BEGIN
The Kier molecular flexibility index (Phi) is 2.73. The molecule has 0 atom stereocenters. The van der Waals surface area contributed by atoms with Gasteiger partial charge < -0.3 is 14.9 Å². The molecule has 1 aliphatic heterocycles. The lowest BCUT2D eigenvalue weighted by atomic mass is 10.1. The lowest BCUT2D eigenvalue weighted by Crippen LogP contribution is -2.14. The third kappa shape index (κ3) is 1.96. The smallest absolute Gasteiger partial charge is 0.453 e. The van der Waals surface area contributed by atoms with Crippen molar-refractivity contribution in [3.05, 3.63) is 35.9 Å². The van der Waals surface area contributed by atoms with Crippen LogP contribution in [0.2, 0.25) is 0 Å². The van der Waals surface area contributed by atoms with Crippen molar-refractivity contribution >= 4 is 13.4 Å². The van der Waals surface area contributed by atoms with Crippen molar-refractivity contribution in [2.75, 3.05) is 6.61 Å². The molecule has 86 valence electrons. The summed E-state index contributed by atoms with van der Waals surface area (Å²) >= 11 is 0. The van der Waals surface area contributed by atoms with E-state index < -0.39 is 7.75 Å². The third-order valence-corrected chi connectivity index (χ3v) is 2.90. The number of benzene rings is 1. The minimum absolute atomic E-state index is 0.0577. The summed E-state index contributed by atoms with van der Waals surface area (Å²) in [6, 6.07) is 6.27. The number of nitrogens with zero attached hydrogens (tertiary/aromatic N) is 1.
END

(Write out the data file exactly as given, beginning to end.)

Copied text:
The Kier molecular flexibility index (Phi) is 2.73. The molecule has 0 atom stereocenters. The van der Waals surface area contributed by atoms with Gasteiger partial charge < -0.3 is 14.9 Å². The molecule has 1 aliphatic heterocycles. The lowest BCUT2D eigenvalue weighted by atomic mass is 10.1. The lowest BCUT2D eigenvalue weighted by Crippen LogP contribution is -2.14. The third kappa shape index (κ3) is 1.96. The smallest absolute Gasteiger partial charge is 0.453 e. The van der Waals surface area contributed by atoms with Crippen molar-refractivity contribution in [3.05, 3.63) is 35.9 Å². The van der Waals surface area contributed by atoms with Crippen LogP contribution in [0.2, 0.25) is 0 Å². The van der Waals surface area contributed by atoms with Crippen molar-refractivity contribution >= 4 is 13.4 Å². The van der Waals surface area contributed by atoms with Crippen molar-refractivity contribution in [2.75, 3.05) is 6.61 Å². The molecule has 86 valence electrons. The summed E-state index contributed by atoms with van der Waals surface area (Å²) >= 11 is 0. The van der Waals surface area contributed by atoms with E-state index < -0.39 is 7.75 Å². The third-order valence-corrected chi connectivity index (χ3v) is 2.90. The number of benzene rings is 1. The minimum absolute atomic E-state index is 0.0577. The summed E-state index contributed by atoms with van der Waals surface area (Å²) in [6, 6.07) is 6.27. The number of nitrogens with zero attached hydrogens (tertiary/aromatic N) is 1.